Microsoft gives Free Developer Software for students
Microsoft is giving away, free of charge, development software that would normally cost about $3,300, a move that intensifies its competition with Adobe Systems Inc. and could challenge open source software’s popularity. The Redmond-based software maker said that it will let students download Visual Studio Professional Edition, a software development environment; Expression Studio, which includes graphic design and Web site and hybrid Web-desktop programming tools; and XNA Game Studio 2.0, a video game development program. The company will also give away SQL Server 2005 Developer Edition and Windows Server Standard Edition.
“We want to do everything we can to equip a new generation of technology leaders with the knowledge and tools they need to harness the magic of software to improve lives, solve problems and catalyze economic growth,” Microsoft chairman Bill Gates said in a statement.
It’s not all altruistic, of course. Microsoft hopes that by giving students software for free, the students will be more likely to purchase the paid versions later.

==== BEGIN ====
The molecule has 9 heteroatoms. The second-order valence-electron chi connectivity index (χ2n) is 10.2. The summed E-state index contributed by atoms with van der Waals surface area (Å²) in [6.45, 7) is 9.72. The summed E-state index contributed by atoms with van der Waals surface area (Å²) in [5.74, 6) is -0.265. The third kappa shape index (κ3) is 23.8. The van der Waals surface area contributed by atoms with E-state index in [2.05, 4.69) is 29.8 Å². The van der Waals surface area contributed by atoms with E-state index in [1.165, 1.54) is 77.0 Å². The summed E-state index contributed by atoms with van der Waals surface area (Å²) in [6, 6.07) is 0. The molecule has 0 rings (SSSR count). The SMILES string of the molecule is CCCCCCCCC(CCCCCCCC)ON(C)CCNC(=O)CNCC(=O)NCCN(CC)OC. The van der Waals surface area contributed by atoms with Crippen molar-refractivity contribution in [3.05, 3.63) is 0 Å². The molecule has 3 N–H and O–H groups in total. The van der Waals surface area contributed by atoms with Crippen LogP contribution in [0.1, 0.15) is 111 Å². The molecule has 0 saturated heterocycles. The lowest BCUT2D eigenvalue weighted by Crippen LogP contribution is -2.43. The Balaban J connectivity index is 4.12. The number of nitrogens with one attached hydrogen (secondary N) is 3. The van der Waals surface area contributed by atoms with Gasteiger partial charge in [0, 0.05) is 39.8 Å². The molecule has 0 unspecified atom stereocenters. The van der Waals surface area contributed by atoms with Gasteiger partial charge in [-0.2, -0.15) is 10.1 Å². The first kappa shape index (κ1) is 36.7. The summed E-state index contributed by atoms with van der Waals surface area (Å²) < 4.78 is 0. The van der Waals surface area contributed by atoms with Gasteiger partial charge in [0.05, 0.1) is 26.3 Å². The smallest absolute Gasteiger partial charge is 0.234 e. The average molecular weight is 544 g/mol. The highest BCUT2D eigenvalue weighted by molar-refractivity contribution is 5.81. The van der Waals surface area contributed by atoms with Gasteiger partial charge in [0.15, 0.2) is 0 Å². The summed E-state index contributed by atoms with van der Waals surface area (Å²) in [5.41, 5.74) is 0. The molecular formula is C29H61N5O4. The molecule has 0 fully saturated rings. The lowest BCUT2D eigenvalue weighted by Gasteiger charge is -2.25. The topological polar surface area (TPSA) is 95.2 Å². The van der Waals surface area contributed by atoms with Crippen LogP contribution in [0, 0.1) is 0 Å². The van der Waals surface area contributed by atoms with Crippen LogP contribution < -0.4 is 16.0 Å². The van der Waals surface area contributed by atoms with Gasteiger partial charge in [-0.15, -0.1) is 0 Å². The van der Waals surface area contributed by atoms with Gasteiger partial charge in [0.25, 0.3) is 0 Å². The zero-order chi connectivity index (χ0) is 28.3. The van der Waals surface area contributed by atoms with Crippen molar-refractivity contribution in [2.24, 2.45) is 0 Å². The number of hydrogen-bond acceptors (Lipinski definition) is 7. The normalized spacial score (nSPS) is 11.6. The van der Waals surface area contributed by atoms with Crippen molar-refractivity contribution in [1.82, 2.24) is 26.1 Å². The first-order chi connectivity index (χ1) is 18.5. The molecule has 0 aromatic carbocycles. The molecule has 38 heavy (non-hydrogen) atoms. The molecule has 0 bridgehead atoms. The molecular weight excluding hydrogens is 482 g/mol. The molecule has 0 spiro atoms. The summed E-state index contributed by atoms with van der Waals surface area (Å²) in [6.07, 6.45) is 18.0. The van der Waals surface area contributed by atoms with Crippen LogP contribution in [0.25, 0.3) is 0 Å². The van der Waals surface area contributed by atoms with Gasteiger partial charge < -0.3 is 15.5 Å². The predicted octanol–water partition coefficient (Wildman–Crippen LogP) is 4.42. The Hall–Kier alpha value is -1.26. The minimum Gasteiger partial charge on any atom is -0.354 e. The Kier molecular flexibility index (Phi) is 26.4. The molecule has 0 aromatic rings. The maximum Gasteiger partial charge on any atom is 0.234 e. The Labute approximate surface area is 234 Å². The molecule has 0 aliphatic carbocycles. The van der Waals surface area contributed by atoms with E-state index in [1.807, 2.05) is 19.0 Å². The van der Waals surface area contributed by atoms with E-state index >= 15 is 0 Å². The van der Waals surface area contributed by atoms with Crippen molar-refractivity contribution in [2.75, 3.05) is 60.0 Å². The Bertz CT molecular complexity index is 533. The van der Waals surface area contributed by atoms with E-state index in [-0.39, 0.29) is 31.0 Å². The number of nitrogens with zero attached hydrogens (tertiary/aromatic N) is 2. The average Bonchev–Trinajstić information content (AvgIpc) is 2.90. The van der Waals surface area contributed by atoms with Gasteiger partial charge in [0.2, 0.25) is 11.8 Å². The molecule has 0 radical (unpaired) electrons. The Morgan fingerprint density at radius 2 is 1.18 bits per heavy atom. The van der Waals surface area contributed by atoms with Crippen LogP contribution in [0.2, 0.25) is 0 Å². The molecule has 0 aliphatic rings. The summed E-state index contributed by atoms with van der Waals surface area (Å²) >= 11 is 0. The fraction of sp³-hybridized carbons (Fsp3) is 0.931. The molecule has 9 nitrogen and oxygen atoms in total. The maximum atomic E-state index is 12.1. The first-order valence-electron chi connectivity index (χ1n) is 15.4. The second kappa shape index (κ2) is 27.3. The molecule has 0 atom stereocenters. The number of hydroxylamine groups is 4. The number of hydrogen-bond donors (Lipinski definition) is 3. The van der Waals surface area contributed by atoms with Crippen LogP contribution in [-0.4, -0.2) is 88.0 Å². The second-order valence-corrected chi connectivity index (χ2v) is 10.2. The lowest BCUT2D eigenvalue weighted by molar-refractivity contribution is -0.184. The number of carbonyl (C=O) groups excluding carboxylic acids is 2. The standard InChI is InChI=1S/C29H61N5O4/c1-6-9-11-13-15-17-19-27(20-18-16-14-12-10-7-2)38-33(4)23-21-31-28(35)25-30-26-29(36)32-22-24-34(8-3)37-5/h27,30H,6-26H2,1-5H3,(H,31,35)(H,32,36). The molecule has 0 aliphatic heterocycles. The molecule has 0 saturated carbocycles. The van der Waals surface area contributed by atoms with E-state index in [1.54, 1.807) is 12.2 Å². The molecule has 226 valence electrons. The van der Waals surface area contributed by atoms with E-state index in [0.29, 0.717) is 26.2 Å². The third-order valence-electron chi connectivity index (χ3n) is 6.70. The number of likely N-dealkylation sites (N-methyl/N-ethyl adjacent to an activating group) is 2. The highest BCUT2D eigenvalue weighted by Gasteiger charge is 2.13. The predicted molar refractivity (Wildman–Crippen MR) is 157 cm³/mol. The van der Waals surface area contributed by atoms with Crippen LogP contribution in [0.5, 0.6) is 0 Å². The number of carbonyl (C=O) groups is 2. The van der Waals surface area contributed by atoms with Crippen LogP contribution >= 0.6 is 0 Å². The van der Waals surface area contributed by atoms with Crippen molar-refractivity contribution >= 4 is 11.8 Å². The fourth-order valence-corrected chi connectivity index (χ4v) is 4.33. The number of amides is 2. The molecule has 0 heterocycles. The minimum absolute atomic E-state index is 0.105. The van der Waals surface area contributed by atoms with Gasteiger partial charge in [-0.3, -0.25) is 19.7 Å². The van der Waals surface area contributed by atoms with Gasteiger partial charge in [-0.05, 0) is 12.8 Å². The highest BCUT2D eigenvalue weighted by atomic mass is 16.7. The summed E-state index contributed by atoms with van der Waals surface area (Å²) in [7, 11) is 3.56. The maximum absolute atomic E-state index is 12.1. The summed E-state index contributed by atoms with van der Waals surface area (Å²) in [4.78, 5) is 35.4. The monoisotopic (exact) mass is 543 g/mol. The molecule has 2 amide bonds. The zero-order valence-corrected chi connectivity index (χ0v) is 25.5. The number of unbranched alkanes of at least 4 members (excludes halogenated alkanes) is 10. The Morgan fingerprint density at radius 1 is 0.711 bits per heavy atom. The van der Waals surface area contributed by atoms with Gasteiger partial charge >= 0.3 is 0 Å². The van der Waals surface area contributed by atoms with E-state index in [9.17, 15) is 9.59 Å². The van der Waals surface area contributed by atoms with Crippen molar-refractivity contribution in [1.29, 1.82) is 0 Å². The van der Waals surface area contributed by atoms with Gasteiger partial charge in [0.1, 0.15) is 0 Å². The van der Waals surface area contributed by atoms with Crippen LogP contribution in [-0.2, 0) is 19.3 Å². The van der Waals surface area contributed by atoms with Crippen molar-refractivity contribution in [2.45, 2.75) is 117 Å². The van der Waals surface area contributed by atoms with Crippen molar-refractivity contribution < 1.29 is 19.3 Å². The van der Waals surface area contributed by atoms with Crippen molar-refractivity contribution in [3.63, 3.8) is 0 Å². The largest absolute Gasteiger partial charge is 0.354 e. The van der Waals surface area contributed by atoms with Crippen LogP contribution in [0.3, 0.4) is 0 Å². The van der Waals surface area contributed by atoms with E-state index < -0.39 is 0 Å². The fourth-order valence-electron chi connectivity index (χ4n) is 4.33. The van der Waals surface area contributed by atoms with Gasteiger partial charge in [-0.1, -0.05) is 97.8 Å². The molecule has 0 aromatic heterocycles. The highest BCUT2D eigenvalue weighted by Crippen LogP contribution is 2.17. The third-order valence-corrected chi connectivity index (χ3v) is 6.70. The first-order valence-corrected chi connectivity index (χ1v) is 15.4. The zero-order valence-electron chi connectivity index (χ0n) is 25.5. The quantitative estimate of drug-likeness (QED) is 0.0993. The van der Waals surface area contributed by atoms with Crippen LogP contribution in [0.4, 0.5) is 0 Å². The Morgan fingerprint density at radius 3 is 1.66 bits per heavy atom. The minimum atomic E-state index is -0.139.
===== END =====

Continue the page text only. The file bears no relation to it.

In the beginning, DreamSpark will provide college students in 10 countries access to all this software, and Microsoft hopes to expand the program worldwide and to high school students by the end of 2008. Students will log into a site on Microsoft’s Channel 8 student-oriented Web site to get access.
The software will be available under an educational license, meaning that it isn’t licensed to use for business. However, it won’t stop working when students leave their institutions, and Joe Wilson, Microsoft’s senior director of academic initiatives for developer and platform evangelism, said in an interview he hopes students will use the software as a way to get their business careers started.
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